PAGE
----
A new drug could reduce memory loss in mice with Alzheimer's disease.
Researchers at California's Salk Institute have found a drug that changes the way brain cells metabolize certain fats, reducing memory loss in mice with Alzheimer's disease.
Based on a chemical called fisetin found in fruits and vegetables, the new drug — called CMS121 — slowed the degeneration of brain cells in mice.
The researchers, led by senior staff scientist Pamela Maher, dosed mice who had inherited Alzheimer's disease with CMS121 at a point akin to middle age in humans and after the mice had already begun to show learning and memory problems, according to a report from the Salk Institute. The scientists published their work in the journal Redox Biology.
Mice dosed with the drug performed as well as healthy mice in memory and behavior tests after three months.
The drug is thought to work by degrading the fatty molecules called lipids that cause cell damage in the brain. Maher and her team are looking to begin clinical trials of CMS121, as well as similar compounds using the same target.
"There has been a big struggle in the field right now to fund targets to go after," Maher said. "So identifying a new target in an unbiased way like this is really exciting and opens lots of doors."
Alzheimer's disease is a notoriously difficult condition to treat. Pharmaceutical companies like Biogen Inc., Eli Lilly and Co., Roche Holding AG and others that have pursued medicines to heal the damage caused by the disease have encountered many hurdles along the way.
Antibiotics and the 'social brain'
The microbiome is made up of the many different microbes within a living body, and the interactions within that system play a role in biological function.
Researchers from the University of Oxford have found that in young mice who are treated with antibiotics — reducing the number of microbes in their system — certain chemicals that dictate social and behavioral function can be altered.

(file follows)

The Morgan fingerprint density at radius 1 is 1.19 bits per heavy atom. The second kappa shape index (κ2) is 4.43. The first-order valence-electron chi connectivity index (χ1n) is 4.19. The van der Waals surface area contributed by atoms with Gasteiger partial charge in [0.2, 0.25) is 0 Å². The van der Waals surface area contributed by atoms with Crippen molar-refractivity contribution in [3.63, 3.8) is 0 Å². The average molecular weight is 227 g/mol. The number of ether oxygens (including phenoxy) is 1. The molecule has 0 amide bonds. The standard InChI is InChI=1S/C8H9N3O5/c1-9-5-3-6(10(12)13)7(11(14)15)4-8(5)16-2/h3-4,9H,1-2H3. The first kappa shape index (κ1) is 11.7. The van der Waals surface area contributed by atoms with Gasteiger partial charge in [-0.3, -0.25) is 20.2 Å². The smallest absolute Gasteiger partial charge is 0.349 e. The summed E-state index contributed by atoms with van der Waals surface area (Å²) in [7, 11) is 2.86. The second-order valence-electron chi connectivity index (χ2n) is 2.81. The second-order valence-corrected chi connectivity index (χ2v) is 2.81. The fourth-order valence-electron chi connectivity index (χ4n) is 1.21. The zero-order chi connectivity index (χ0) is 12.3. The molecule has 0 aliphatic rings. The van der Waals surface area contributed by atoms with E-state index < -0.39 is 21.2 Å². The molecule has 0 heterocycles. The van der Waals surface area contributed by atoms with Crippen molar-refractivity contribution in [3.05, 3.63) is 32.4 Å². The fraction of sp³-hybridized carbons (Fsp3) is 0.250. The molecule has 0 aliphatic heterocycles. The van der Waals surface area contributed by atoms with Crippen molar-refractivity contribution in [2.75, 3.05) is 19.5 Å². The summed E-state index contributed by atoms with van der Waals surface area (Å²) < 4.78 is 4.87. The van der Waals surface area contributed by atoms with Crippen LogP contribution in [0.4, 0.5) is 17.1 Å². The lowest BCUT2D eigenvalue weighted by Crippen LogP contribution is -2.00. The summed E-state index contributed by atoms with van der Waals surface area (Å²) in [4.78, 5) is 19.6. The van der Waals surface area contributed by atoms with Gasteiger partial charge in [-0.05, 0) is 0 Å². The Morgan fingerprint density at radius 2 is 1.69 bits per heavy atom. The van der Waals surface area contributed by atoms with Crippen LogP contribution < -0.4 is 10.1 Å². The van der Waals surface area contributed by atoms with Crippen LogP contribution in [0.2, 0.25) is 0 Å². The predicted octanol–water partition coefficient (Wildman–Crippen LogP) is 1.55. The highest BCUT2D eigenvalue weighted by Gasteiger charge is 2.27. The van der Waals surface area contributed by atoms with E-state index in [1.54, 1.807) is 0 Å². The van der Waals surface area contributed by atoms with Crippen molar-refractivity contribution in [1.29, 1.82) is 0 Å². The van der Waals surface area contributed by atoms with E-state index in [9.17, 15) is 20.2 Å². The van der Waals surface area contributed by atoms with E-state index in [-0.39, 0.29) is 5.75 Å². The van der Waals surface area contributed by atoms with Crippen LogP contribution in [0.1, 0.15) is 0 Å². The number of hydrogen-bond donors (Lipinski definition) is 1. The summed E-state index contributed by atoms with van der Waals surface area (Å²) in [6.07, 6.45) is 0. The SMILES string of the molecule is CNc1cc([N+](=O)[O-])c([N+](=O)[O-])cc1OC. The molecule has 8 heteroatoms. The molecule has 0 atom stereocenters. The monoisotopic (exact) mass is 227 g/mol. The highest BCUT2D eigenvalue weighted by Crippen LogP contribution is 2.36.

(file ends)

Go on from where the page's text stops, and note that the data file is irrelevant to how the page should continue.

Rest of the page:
"Our research underlines the growing consensus that disturbing the microbiome during development can have significant impacts on physiology, including the brain," researcher Philip Burnet said in an Oxford report.
Treating the mice with high doses of antibiotics reduced the expression of receptors that signal endorphin, oxytocin and vasopression in the frontal cortex of the brain. The study could also reveal interactions between opioid receptors in the brain and the microbiome.
"The adverse effect of antibiotics on the endorphin system may have implications not only for social behavior but also for pain regulation," researcher Katerina Johnson said. "In fact, we know that the gut microbiome affects the pain response so this might be one of the ways in which it does so."
The scientists published their findings in the journal BMC Neuroscience.
Female mosquitoes can bite and spread disease, while their male counterparts cannot.
Bite-free mosquitoes through genetics
Scientists at the Virginia Polytechnic Institute have used a gene change to convert female mosquitoes into non-biting males in a study that could have implications for controlling mosquito-borne diseases.
The researchers inserted a male-determining gene into female mosquitoes, which was enough to convert the insects to the male sex. They published their findings in the journal The Proceedings of the National Academy of Sciences.
They also found that the new gene was passed down to offspring.
"Nix-mediated sex conversion was found to be highly penetrant and stable over many generations in the laboratory, meaning that these characteristics will be inherited for generations to come," Pirbright Institute senior research scientist Michelle Anderson said in a Virginia Tech report.
The added gene, however, also contributes to a lack of flight ability for the male mosquitoes, making reproduction only possible in a lab setting.
"One of the challenges is to produce transgenic lines that convert females into fertile, flying male mosquitoes by inserting both the Nix and myo-sex genes into their genome together," researcher Zach Adelman said.